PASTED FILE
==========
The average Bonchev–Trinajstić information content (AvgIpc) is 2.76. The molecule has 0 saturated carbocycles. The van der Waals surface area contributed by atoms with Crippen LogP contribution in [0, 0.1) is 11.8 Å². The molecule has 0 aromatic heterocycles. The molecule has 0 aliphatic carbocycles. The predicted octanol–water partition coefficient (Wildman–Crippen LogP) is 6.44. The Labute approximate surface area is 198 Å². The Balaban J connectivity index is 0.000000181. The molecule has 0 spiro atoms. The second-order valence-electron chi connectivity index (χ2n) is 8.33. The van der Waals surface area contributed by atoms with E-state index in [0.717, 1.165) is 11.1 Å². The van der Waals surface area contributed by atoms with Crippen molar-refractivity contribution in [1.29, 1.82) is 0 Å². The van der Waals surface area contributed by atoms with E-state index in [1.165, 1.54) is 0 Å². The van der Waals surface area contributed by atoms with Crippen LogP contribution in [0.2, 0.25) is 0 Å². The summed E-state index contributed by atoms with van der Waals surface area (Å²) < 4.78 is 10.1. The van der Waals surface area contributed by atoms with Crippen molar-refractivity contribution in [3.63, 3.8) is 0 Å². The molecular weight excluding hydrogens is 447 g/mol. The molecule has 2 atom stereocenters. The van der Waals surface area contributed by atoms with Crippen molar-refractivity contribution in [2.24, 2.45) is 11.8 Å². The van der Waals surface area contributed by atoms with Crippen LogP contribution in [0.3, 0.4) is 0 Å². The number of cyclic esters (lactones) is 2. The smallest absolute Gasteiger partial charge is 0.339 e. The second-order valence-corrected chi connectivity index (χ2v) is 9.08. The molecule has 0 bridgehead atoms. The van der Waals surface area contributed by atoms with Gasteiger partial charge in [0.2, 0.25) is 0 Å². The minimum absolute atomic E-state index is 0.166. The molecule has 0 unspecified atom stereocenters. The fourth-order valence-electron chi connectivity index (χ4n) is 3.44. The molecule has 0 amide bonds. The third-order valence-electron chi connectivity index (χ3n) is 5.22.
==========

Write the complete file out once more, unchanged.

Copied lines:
The average Bonchev–Trinajstić information content (AvgIpc) is 2.76. The molecule has 0 saturated carbocycles. The van der Waals surface area contributed by atoms with Crippen LogP contribution in [0, 0.1) is 11.8 Å². The molecule has 0 aromatic heterocycles. The molecule has 0 aliphatic carbocycles. The predicted octanol–water partition coefficient (Wildman–Crippen LogP) is 6.44. The Labute approximate surface area is 198 Å². The Balaban J connectivity index is 0.000000181. The molecule has 0 spiro atoms. The second-order valence-electron chi connectivity index (χ2n) is 8.33. The van der Waals surface area contributed by atoms with E-state index in [0.717, 1.165) is 11.1 Å². The van der Waals surface area contributed by atoms with Crippen molar-refractivity contribution in [1.29, 1.82) is 0 Å². The van der Waals surface area contributed by atoms with E-state index in [1.165, 1.54) is 0 Å². The van der Waals surface area contributed by atoms with Crippen LogP contribution in [0.2, 0.25) is 0 Å². The summed E-state index contributed by atoms with van der Waals surface area (Å²) < 4.78 is 10.1. The van der Waals surface area contributed by atoms with Crippen molar-refractivity contribution in [3.63, 3.8) is 0 Å². The molecular weight excluding hydrogens is 447 g/mol. The molecule has 2 atom stereocenters. The van der Waals surface area contributed by atoms with Crippen molar-refractivity contribution in [2.24, 2.45) is 11.8 Å². The van der Waals surface area contributed by atoms with Crippen LogP contribution in [0.3, 0.4) is 0 Å². The number of cyclic esters (lactones) is 2. The smallest absolute Gasteiger partial charge is 0.339 e. The second-order valence-corrected chi connectivity index (χ2v) is 9.08. The molecule has 0 bridgehead atoms. The van der Waals surface area contributed by atoms with Gasteiger partial charge in [0.2, 0.25) is 0 Å². The minimum absolute atomic E-state index is 0.166. The molecule has 0 unspecified atom stereocenters. The fourth-order valence-electron chi connectivity index (χ4n) is 3.44. The molecule has 0 amide bonds. The third-order valence-electron chi connectivity index (χ3n) is 5.22.